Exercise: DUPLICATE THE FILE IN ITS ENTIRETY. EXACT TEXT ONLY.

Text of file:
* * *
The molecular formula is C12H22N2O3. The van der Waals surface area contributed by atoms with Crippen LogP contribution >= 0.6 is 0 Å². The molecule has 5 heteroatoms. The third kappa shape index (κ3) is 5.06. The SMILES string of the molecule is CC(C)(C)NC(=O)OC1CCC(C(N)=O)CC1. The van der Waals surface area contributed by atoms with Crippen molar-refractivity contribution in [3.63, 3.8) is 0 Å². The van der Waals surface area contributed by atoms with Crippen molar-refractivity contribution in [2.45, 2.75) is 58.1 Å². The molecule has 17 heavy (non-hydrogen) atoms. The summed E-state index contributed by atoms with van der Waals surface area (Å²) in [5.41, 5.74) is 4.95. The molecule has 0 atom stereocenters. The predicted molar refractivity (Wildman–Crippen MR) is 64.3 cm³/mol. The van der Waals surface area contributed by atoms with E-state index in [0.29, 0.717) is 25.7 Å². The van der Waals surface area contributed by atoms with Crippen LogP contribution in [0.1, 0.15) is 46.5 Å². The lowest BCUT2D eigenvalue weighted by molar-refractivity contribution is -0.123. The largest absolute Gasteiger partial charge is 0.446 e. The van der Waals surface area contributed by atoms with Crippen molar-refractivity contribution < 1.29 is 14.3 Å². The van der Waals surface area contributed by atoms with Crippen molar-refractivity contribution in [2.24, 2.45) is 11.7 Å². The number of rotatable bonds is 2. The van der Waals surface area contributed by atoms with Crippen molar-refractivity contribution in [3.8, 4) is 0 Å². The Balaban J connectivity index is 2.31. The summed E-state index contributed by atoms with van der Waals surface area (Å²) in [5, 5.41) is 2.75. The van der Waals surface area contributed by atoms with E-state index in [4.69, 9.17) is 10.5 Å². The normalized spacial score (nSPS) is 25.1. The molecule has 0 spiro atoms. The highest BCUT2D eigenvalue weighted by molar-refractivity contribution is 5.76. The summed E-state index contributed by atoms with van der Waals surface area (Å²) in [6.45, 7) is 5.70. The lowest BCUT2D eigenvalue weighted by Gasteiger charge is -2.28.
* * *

The molecular formula is C12H22N2O3. The van der Waals surface area contributed by atoms with Crippen LogP contribution >= 0.6 is 0 Å². The molecule has 5 heteroatoms. The third kappa shape index (κ3) is 5.06. The SMILES string of the molecule is CC(C)(C)NC(=O)OC1CCC(C(N)=O)CC1. The van der Waals surface area contributed by atoms with Crippen molar-refractivity contribution in [3.63, 3.8) is 0 Å². The van der Waals surface area contributed by atoms with Crippen molar-refractivity contribution in [2.45, 2.75) is 58.1 Å². The molecule has 17 heavy (non-hydrogen) atoms. The summed E-state index contributed by atoms with van der Waals surface area (Å²) in [5.41, 5.74) is 4.95. The molecule has 0 atom stereocenters. The predicted molar refractivity (Wildman–Crippen MR) is 64.3 cm³/mol. The van der Waals surface area contributed by atoms with E-state index in [0.29, 0.717) is 25.7 Å². The van der Waals surface area contributed by atoms with Crippen LogP contribution in [0.1, 0.15) is 46.5 Å². The lowest BCUT2D eigenvalue weighted by molar-refractivity contribution is -0.123. The largest absolute Gasteiger partial charge is 0.446 e. The van der Waals surface area contributed by atoms with Crippen molar-refractivity contribution < 1.29 is 14.3 Å². The van der Waals surface area contributed by atoms with Crippen molar-refractivity contribution in [2.24, 2.45) is 11.7 Å². The number of rotatable bonds is 2. The van der Waals surface area contributed by atoms with Crippen molar-refractivity contribution in [3.8, 4) is 0 Å². The Balaban J connectivity index is 2.31. The summed E-state index contributed by atoms with van der Waals surface area (Å²) in [5, 5.41) is 2.75. The van der Waals surface area contributed by atoms with E-state index in [4.69, 9.17) is 10.5 Å². The normalized spacial score (nSPS) is 25.1. The molecule has 0 spiro atoms. The highest BCUT2D eigenvalue weighted by molar-refractivity contribution is 5.76. The summed E-state index contributed by atoms with van der Waals surface area (Å²) in [6.45, 7) is 5.70. The lowest BCUT2D eigenvalue weighted by Gasteiger charge is -2.28.